Episode one of our Belt & Road Initiative (BRI) series demonstrated that BRI is already seven times larger than the Marshall Plan. Episode two estimated how much steel will be required to execute the top 400 projects in our proprietary database. This episode focuses on the impact of BRI on a commodity which we do not hide our affection for – copper.
At the time of our last update, BRI included 68 countries or regions. Today, it has expanded to 115. They cover a vast area of Eurasia and parts of Africa, Latin America and Oceania. They house more than half the world’s population and comprise around one third of the global economy.
Our ongoing study of BRI is built upon a robust foundation – a detailed project database we manage on a continuous basis. It is from this sample we derive our spending figure of up to $US1.3 trillion in the first decade of the initiative1; and our associated bottom-up commodity demand estimates.
The result we have derived for copper is impressive. BRI projects could add up to an incremental 1.6 million tonnes of refined copper demand, equivalent to 7% of annual demand in 2017.2
BRI projects could add up to an incremental 1.6 million tonnes of refined copper demand, equivalent to 7% of annual demand in 2017.
And we suspect that it may only be the beginning.
Around 70 per cent of the new copper demand that have we identified comes from over 100 power projects.
Copper does not directly benefit as much as steel from the road, rail and other transport and logistics projects that represent around half of the total project outlay. However, the positive spillover effects of this infrastructure is expected to provide a wider field of economic opportunity in recipient countries for decades. Additionally, increasing the international competitiveness of manufacturing in these regions may create a major lift in future demand from copper intensive sectors such as automobiles, consumer durables and machinery.
Why might this be the case? The most important reason is that the end-use sectors for copper migrate as an economy moves through the various development stages. And while the precise blend varies by both level of development and national economic strategy, copper demand is always and everywhere diversified by sector.
This can be illustrated by choosing indicative low, middle and high income regions, and comparing the sources of their demand for copper.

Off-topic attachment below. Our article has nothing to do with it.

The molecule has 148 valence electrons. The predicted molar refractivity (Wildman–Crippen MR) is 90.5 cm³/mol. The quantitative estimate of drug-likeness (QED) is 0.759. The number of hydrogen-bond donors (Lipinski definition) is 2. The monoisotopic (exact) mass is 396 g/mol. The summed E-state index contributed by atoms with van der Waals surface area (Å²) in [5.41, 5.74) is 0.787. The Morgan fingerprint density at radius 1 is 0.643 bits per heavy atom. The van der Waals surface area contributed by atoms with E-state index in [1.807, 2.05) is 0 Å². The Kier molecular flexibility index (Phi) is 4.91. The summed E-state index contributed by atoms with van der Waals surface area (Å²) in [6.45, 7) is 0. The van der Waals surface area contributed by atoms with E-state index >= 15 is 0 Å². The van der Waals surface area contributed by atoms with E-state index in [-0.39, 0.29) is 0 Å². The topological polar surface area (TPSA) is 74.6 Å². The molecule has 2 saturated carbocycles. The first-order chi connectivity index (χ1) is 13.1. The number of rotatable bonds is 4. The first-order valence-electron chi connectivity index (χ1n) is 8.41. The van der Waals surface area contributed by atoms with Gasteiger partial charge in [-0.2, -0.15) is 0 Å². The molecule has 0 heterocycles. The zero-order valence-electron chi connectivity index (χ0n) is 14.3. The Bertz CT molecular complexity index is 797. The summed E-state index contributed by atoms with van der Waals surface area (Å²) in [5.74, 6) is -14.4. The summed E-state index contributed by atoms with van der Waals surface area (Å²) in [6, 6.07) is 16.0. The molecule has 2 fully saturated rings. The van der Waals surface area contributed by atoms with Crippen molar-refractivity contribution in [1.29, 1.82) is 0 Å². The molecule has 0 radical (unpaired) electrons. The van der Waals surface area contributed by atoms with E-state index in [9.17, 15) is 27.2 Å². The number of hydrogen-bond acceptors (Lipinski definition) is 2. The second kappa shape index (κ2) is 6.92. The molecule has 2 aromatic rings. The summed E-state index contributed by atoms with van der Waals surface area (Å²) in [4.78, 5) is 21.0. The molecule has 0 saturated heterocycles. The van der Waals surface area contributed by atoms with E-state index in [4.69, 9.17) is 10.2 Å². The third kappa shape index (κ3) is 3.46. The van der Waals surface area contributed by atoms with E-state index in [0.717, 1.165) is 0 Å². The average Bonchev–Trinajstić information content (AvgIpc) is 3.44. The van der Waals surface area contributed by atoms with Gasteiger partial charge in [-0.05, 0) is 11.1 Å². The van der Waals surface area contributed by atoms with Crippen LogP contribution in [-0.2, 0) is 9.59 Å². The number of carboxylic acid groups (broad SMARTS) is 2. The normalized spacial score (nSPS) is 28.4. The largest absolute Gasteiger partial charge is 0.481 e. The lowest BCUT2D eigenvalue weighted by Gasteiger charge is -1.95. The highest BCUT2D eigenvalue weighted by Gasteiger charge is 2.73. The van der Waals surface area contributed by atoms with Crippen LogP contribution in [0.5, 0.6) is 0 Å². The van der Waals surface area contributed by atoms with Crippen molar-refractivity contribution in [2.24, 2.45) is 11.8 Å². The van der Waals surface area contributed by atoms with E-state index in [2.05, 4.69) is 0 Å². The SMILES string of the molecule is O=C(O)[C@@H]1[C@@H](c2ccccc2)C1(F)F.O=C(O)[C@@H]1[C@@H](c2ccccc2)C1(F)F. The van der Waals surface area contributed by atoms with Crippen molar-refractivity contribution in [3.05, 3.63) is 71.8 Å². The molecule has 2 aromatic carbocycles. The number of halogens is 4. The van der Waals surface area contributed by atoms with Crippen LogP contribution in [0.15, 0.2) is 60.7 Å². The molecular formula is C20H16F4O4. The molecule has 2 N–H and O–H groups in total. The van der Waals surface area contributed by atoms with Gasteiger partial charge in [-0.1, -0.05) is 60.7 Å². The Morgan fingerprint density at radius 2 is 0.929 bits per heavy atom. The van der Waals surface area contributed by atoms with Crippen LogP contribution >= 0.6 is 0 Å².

In India today, copper end-use is diversified by major end-use sectors:
power - 14%
construction - 25%
consumer durables - 23%
transportation - 10%
machinery - 19%
In China today, the figures are:
power - 22%
construction - 26%
consumer durables - 23%
transportation - 8%
machinery - 14%
In North America, a wealthy, domestic demand oriented region, the figures are:
power - 13%
construction - 36%
consumer durables - 14%
transportation - 18%
machinery - 11%
In developed Asia, a wealthy, export oriented region, the figures are:
power - 15%
construction - 28%
consumer durables - 16%
transportation - 15%
machinery - 18%
This data illustrates that deriving 70 per cent of copper demand from power projects alone is not a ‘natural’ end-use footprint at any stage of economic development. No single sector accounts for more than 36 per cent of copper demand in the major regions detailed above. We anticipate that other copper using sectors will come to the fore once the fundamental blocks of enhanced electricity access and reliable cross-border and domestic logistics are put in place.
The 115 BRI countries and regions have an average copper consumption intensity of 1.35 kg per capita per annum, well below the world average of around 4 kgs.
The 115 BRI countries and regions have an average copper consumption intensity of 1.35 kg per capita per annum, well below the world average of around 4 kgs . Only 30 of the countries in the BRI have indigenous copper fabricating capability, and even then, 10 of those 30 are still net importers of copper cathode. This implies that much of the incremental direct and indirect demand for refined copper generated by the BRI will need to be met by an increase in cross-border trade. This will create opportunities for exporters around the world, although it is probably reasonable to conclude that China will benefit more than most, given its enormous footprint in the downstream copper value chain.
In our view, long run positions on the global copper market that do not explicitly reference BRI are incomplete.
While we highlight the impressive increase in the geographic coverage of BRI since we published episode two, it is important to acknowledge that not every signpost has been positive. Concerns about the ability of recipient regions to meet repayment obligations; questions pertaining to what might happen in the case of a default if a strategic asset is the nominal loan collateral; and rumblings about contract terms (especially where new governments have come to power with a mandate to revisit such matters) and even some project cancellations have emerged. The fact that many emerging markets are suffering from cyclical stress in their external financing positions has amplified some aspects of this debate.
Our general view is that foreign investment is a complex and risky business. Difficulties are to be expected in such an ambitious initiative covering so many jurisdictions where complexity and risk are higher than average. At the same time, there are signs that China is developing its institutional statecraft to improve its management of such challenges in the future; and the capacity of its firms to develop infrastructure at scale are beyond doubt.
 Our dataset runs to 2023, the decadal anniversary of BRI.
 As with all of our forecasts, this is one estimate within the range of plausible outcomes. We use Wood Mackenzie’s estimate of global refined copper demand in 2017 to calculate the 7 per cent.